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What is it Like to Work on a Team in Our Organization?

If anyone is taking a vote on the most misused business word, let me know. I want to place a vote. The word team is often used to describe any group of people working on a task. Team, however, actually means something very specific. A team is a collection of people with a shared, meaningful purpose and an emotional connection who work together toward a common goal. This isn’t the place to debate the definition or the value of teams, but this is the place to consider the importance of asking What is it like to work on a team in our organization? if you do consider your organization to be team-based.

The answers to this question will be greatly dependent on the team’s current situation. Teams, like individuals, departments, and organizations, have good days and bad days, and the answer to this question will be influenced by which kind of day it is. After listening to a litany of problems or a joyful description of successes, you’ll need to probe further. Your intent in asking this question is to uncover the totality of a team’s experience in your organization.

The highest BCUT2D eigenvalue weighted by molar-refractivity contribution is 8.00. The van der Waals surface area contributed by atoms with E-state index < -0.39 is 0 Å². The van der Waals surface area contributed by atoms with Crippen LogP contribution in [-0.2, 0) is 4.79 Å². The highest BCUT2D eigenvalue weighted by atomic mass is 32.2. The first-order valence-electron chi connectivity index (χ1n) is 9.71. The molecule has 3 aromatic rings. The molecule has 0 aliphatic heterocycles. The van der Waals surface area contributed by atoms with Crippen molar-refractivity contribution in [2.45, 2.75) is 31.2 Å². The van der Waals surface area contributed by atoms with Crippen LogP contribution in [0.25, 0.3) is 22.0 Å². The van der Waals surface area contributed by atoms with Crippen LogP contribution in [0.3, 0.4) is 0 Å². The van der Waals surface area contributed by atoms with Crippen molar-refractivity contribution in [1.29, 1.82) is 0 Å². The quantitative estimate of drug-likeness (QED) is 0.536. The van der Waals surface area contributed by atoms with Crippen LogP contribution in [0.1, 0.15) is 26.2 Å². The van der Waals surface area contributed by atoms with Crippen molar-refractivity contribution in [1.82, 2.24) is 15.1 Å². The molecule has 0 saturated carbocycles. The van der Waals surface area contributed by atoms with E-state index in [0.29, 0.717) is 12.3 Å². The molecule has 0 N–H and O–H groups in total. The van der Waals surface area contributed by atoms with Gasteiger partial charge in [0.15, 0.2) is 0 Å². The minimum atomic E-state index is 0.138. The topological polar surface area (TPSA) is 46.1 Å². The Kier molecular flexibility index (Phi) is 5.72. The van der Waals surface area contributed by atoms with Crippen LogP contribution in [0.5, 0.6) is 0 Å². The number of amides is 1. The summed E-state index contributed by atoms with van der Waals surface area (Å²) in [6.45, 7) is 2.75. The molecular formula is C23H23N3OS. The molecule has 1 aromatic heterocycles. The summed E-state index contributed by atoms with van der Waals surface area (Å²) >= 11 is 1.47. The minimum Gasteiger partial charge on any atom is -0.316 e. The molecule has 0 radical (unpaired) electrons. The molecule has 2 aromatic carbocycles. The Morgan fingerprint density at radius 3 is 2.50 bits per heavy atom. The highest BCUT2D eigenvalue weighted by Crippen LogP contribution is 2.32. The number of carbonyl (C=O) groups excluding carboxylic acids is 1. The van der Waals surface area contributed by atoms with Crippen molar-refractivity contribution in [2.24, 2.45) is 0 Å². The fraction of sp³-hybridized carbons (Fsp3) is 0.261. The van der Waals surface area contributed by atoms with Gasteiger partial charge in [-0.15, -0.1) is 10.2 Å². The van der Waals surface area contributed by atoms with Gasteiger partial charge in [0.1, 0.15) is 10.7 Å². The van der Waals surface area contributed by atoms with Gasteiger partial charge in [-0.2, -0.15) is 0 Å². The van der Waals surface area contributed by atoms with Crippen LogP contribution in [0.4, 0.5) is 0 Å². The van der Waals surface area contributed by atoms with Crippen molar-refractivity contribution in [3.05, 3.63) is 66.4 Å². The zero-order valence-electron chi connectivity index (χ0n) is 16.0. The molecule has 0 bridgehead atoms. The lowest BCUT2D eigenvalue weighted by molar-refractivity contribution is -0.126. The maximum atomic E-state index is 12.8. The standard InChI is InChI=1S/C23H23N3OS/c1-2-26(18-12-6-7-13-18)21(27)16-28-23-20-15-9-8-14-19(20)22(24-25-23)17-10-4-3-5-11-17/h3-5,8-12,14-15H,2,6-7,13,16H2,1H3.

If people mention a lack of support, scarcity of resources, insufficient recognition, or endless meetings that seem to be a waste of time, pay attention. Teams don’t just happen. You can’t expect that by putting a group of smart people into a room together and calling them a team, they’ll become one. Teams need to be nurtured, and that’s the job of a leader. Based on the answers you get to this question, it might be time to review how you form, train, and launch your teams. Maybe you need to review the charters of your existing teams. How about planning some project reviews that not only look at a team’s progress toward their goals but that also include a review of how effectively the team is working together.

Somewhere, in a positive answer to this question, people might talk eagerly about the opportunities they’ve had to learn new things, develop new skills, and nurture new relationships. When you get these kinds of responses, you’ve learned that the team experience in your organization is shaping up to both the member’s and the organization’s benefit.